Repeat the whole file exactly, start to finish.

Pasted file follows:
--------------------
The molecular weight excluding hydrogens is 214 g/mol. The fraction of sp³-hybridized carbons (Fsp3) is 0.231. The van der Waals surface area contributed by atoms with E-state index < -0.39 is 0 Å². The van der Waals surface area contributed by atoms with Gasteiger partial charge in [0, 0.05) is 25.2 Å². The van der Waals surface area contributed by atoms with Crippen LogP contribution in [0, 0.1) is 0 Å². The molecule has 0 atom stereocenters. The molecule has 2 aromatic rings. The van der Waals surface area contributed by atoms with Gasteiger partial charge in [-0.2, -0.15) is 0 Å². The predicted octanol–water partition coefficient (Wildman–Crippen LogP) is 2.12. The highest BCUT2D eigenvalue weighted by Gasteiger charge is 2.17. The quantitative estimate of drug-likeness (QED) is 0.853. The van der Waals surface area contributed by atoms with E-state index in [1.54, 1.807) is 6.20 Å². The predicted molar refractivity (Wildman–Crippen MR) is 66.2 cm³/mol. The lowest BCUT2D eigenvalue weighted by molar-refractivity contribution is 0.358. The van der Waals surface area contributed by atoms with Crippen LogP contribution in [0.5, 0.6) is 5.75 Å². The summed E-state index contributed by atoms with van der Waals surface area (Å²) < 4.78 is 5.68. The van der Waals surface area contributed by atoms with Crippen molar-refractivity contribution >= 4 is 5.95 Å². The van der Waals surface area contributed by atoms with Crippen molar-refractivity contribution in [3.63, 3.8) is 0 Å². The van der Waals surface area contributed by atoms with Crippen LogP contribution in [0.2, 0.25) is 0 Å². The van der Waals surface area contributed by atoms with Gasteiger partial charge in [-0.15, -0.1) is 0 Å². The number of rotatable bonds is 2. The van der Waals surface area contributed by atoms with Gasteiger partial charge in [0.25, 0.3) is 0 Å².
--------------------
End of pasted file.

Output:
The molecular weight excluding hydrogens is 214 g/mol. The fraction of sp³-hybridized carbons (Fsp3) is 0.231. The van der Waals surface area contributed by atoms with E-state index < -0.39 is 0 Å². The van der Waals surface area contributed by atoms with Gasteiger partial charge in [0, 0.05) is 25.2 Å². The van der Waals surface area contributed by atoms with Crippen LogP contribution in [0, 0.1) is 0 Å². The molecule has 0 atom stereocenters. The molecule has 2 aromatic rings. The van der Waals surface area contributed by atoms with Gasteiger partial charge in [-0.2, -0.15) is 0 Å². The predicted octanol–water partition coefficient (Wildman–Crippen LogP) is 2.12. The highest BCUT2D eigenvalue weighted by Gasteiger charge is 2.17. The quantitative estimate of drug-likeness (QED) is 0.853. The van der Waals surface area contributed by atoms with E-state index in [1.54, 1.807) is 6.20 Å². The predicted molar refractivity (Wildman–Crippen MR) is 66.2 cm³/mol. The lowest BCUT2D eigenvalue weighted by molar-refractivity contribution is 0.358. The van der Waals surface area contributed by atoms with Crippen LogP contribution in [0.5, 0.6) is 5.75 Å². The summed E-state index contributed by atoms with van der Waals surface area (Å²) < 4.78 is 5.68. The van der Waals surface area contributed by atoms with Crippen molar-refractivity contribution >= 4 is 5.95 Å². The van der Waals surface area contributed by atoms with Crippen molar-refractivity contribution in [3.63, 3.8) is 0 Å². The van der Waals surface area contributed by atoms with Crippen LogP contribution in [0.2, 0.25) is 0 Å². The van der Waals surface area contributed by atoms with Gasteiger partial charge in [-0.15, -0.1) is 0 Å². The number of rotatable bonds is 2. The van der Waals surface area contributed by atoms with Gasteiger partial charge in [0.25, 0.3) is 0 Å².